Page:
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EBass

Minnesota eagles fall prey to lead from hunters' bullets

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EBass

From the Strib.

Christmas Eve anglers on the Mississippi River were stunned as Bill Doms paddled past them with a bald eagle perched on his kayak.

But the bird's odd placement wasn't a stunt. It was sign that something was very wrong.

Doms paddled hard to get the eagle to waiting Wright County sheriff's deputies and a volunteer from the Raptor Center at the University of Minnesota, hopeful that the whatever ailed it could be treated.

But toxicology tests showed otherwise. In the end, the majestic bird had to be killed, yet another victim of lead poisoning.

Despite more than a decade of efforts to curtail the carnage, dozens of Minnesota eagles die each year after ingesting lead fragments, sometimes as small as a pencil tip, while feeding on the carcasses of deer shot by hunters using the toxic ammunition. And this season, little or no snow on the ground has meant that gut piles and carcasses remain exposed to the birds of prey longer into the winter.

"I'm incredibly frustrated, angered and disappointed," Dr. Pat Redig, a veterinarian and founder of the U's Raptor Center. "I've been talking ad nauseam about this for 16 years."

But nearly every year, 25 to 30 eagles die from lead poisoning, he said. And some years, as many as 45 eagles have succumbed to lead poisoning, Redig said. Last year, 17 eagles -- 13 since October -- were brought into the Raptor Center with lead poisoning. Only two recovered enough that they could be released; a third is being observed.

"It's sad," said Doms, an avid outdoorsmen and hunter. "The eagle isn't just the national symbol of our country, but it's probably one of the most majestic animals you'll ever see."

But poisoned by lead, the eagles can become blind, uncoordinated or too weak to fly. They also can suffer seizures and damage to the stomach and intestines, Redig said. "They're usually too far gone by the time they arrive here," he said.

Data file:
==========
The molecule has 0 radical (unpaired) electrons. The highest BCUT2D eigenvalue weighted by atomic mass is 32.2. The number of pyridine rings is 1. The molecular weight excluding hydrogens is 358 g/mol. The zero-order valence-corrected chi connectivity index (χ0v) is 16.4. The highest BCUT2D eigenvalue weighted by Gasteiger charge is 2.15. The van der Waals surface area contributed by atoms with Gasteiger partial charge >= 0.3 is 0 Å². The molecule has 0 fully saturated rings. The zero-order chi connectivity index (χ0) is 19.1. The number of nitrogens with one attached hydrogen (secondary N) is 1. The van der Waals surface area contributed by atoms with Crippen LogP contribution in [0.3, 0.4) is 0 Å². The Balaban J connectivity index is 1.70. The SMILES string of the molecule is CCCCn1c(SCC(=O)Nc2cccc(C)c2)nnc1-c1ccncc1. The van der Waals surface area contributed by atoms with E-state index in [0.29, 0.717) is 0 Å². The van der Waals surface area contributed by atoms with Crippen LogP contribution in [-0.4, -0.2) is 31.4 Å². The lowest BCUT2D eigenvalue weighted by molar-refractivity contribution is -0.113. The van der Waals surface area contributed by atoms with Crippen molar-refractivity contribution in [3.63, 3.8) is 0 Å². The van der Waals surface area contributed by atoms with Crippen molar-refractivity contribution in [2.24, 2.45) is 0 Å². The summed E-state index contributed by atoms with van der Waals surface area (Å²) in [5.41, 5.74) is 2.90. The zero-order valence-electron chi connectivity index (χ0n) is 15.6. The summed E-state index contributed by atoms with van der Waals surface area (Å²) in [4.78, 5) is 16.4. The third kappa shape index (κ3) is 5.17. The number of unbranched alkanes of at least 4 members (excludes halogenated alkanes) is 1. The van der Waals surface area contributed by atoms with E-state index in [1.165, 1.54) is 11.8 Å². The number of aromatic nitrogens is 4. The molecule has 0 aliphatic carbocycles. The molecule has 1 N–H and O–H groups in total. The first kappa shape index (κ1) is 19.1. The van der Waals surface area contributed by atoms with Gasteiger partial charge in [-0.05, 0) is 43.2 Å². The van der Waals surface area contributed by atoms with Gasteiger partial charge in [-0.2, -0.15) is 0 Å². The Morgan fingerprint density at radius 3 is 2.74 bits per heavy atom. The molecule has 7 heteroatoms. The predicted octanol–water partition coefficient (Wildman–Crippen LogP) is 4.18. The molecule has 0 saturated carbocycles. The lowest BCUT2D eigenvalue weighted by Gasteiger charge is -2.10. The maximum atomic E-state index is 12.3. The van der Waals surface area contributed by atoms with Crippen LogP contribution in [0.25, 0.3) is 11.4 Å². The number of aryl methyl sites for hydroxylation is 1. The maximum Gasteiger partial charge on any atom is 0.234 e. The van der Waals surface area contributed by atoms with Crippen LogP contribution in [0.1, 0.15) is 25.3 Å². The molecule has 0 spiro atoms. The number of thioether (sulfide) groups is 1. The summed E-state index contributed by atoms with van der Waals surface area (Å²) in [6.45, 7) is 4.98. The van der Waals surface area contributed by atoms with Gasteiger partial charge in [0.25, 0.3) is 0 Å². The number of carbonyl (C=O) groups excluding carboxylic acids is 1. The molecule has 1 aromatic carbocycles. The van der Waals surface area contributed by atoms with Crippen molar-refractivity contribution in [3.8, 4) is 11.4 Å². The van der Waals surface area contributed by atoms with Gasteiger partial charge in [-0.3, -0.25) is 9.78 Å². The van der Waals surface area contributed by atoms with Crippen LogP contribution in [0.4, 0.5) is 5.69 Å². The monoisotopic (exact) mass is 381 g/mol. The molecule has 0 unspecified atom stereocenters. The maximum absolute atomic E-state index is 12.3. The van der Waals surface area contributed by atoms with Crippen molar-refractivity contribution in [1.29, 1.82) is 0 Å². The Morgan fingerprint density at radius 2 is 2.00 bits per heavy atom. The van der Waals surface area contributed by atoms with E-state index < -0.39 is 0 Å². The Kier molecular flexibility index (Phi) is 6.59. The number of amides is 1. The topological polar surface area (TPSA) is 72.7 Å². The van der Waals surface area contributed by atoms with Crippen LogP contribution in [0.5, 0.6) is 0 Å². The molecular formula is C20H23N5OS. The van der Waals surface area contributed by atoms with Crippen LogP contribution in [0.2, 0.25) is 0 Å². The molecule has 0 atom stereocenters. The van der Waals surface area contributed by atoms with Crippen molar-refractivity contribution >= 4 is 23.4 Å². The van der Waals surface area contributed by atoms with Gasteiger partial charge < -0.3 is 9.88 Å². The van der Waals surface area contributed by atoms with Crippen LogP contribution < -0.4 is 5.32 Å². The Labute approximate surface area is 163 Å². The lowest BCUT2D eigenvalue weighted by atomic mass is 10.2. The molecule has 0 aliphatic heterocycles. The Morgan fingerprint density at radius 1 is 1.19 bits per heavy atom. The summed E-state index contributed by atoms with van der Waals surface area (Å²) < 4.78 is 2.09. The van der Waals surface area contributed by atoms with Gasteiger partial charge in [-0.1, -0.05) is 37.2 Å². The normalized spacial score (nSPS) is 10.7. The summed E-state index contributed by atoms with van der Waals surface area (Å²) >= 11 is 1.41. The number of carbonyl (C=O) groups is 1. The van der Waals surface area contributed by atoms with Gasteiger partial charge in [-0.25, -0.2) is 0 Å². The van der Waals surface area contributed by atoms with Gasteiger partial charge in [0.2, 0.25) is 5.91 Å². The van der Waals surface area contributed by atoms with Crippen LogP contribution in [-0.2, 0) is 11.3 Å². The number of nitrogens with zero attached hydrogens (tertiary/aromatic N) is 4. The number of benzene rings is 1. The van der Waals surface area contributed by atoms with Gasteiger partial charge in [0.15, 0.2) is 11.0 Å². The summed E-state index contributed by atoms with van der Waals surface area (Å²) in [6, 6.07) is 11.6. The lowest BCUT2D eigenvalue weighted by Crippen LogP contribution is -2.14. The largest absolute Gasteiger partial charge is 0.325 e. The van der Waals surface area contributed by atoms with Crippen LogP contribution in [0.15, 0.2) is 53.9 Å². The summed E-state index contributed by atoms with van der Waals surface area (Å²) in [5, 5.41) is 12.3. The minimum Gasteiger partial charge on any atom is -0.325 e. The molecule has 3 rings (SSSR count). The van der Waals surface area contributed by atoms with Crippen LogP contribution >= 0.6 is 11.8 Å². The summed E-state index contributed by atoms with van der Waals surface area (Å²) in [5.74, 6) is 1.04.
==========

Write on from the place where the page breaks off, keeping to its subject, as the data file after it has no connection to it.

Other eagles -- more than 120 last year -- come into the Raptor Center suffering from assorted traumas after run-ins with such things as cars or power lines. About 85 percent of those eagles have elevated lead levels in their blood, Redig said.

"We don't know to what extent the lead poisoning increased the possibility that they were injured," he said. "They can't fly or see very well, so they forage on road kill. Then they get killed by a car," he said.

As the Minnesota eagle population has increased from about 100 nesting pairs in the 1970s to about 1,500 now, it can be difficult to convey the seriousness of lead poisoning to the public. "They say, 'If we lose a few eagles, who cares?' Well, I do," he said. "We should be better than that."

Decades of dying

"I've been getting eagles with lead poisoning since the mid-1970s," Redig said. At a time when the deer population was low, the primary cause seemed to be eagles eating crippled waterfowl hit with lead shotgun pellets, he said. Federal officials eventually banned lead ammunition for waterfowl hunting in 1991.

But Minnesota eagles continued to die, baffling scientists. The "aha moment" came when Redig was working with a California team focused on the declining condor population. The condors were tracked with radio collars and researchers quickly learned some condors were succumbing to lead poisoning after feeding on deer gut piles and carcasses left by hunters who used lead ammunition.

"I said, 'Shoot, I bet we have the same thing going on here," Redig said. After more research, Redig published a paper in 1997 that showed lead bullets and fragments left in deer carcasses and gut piles were poisoning eagles.

"But here we are ... years later, and despite talking about it to all kinds of people and all the news reports and papers, it pretty much continues unabated."

Redig attributes the lack of change to "entrenched traditions" in using lead ammunition. And some believe a push to ban lead ammunition -- which he favors -- is a "thinly veiled disguise" to interfere with gun ownership and hunting rights, he said.

Not true, he said. "We just want to stop eagles from dying of lead poisoning."